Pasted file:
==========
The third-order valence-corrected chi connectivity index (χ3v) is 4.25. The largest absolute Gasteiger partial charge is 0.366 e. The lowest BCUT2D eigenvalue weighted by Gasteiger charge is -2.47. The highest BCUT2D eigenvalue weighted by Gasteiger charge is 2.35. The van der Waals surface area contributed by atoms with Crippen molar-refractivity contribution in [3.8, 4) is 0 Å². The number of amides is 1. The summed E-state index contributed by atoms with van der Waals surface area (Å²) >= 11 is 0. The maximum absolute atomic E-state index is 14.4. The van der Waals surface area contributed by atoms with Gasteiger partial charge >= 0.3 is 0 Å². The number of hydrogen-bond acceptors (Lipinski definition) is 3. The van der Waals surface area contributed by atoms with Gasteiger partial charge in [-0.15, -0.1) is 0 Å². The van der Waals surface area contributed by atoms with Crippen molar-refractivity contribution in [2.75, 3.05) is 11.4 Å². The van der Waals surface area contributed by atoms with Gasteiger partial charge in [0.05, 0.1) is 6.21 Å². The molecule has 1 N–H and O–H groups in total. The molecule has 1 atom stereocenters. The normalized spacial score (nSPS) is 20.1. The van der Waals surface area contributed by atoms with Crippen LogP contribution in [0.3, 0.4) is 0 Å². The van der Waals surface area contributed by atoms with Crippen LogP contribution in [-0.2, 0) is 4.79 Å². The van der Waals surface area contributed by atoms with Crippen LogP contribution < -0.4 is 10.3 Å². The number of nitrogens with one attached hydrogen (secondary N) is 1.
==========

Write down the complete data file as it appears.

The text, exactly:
The third-order valence-corrected chi connectivity index (χ3v) is 4.25. The largest absolute Gasteiger partial charge is 0.366 e. The lowest BCUT2D eigenvalue weighted by Gasteiger charge is -2.47. The highest BCUT2D eigenvalue weighted by Gasteiger charge is 2.35. The van der Waals surface area contributed by atoms with Crippen molar-refractivity contribution in [3.8, 4) is 0 Å². The number of amides is 1. The summed E-state index contributed by atoms with van der Waals surface area (Å²) >= 11 is 0. The maximum absolute atomic E-state index is 14.4. The van der Waals surface area contributed by atoms with Gasteiger partial charge >= 0.3 is 0 Å². The number of hydrogen-bond acceptors (Lipinski definition) is 3. The van der Waals surface area contributed by atoms with Gasteiger partial charge in [-0.15, -0.1) is 0 Å². The van der Waals surface area contributed by atoms with Crippen molar-refractivity contribution in [2.75, 3.05) is 11.4 Å². The van der Waals surface area contributed by atoms with Gasteiger partial charge in [0.05, 0.1) is 6.21 Å². The molecule has 1 N–H and O–H groups in total. The molecule has 1 atom stereocenters. The normalized spacial score (nSPS) is 20.1. The van der Waals surface area contributed by atoms with Crippen LogP contribution in [0.3, 0.4) is 0 Å². The van der Waals surface area contributed by atoms with Crippen LogP contribution in [-0.2, 0) is 4.79 Å². The van der Waals surface area contributed by atoms with Crippen LogP contribution < -0.4 is 10.3 Å². The number of nitrogens with one attached hydrogen (secondary N) is 1.